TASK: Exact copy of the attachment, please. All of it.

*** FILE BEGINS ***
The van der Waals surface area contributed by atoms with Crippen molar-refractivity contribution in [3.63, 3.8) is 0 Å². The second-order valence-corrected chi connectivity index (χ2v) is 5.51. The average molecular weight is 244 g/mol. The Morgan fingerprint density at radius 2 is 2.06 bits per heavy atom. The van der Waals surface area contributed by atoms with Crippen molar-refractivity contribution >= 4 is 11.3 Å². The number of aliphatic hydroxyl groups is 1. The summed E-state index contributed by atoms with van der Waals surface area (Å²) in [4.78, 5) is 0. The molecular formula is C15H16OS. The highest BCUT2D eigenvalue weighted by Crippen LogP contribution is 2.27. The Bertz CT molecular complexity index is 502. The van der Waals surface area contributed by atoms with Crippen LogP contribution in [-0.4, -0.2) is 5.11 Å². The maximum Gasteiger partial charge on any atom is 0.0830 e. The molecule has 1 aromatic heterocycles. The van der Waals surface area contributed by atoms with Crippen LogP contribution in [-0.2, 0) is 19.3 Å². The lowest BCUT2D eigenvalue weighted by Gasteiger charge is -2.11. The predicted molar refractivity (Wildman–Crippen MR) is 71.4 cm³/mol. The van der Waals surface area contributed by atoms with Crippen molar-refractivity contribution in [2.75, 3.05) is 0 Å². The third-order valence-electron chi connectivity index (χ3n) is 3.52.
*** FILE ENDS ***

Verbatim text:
The van der Waals surface area contributed by atoms with Crippen molar-refractivity contribution in [3.63, 3.8) is 0 Å². The second-order valence-corrected chi connectivity index (χ2v) is 5.51. The average molecular weight is 244 g/mol. The Morgan fingerprint density at radius 2 is 2.06 bits per heavy atom. The van der Waals surface area contributed by atoms with Crippen molar-refractivity contribution >= 4 is 11.3 Å². The number of aliphatic hydroxyl groups is 1. The summed E-state index contributed by atoms with van der Waals surface area (Å²) in [4.78, 5) is 0. The molecular formula is C15H16OS. The highest BCUT2D eigenvalue weighted by Crippen LogP contribution is 2.27. The Bertz CT molecular complexity index is 502. The van der Waals surface area contributed by atoms with Crippen LogP contribution in [-0.4, -0.2) is 5.11 Å². The maximum Gasteiger partial charge on any atom is 0.0830 e. The molecule has 1 aromatic heterocycles. The van der Waals surface area contributed by atoms with Crippen LogP contribution in [-0.2, 0) is 19.3 Å². The lowest BCUT2D eigenvalue weighted by Gasteiger charge is -2.11. The predicted molar refractivity (Wildman–Crippen MR) is 71.4 cm³/mol. The van der Waals surface area contributed by atoms with Crippen molar-refractivity contribution in [2.75, 3.05) is 0 Å². The third-order valence-electron chi connectivity index (χ3n) is 3.52.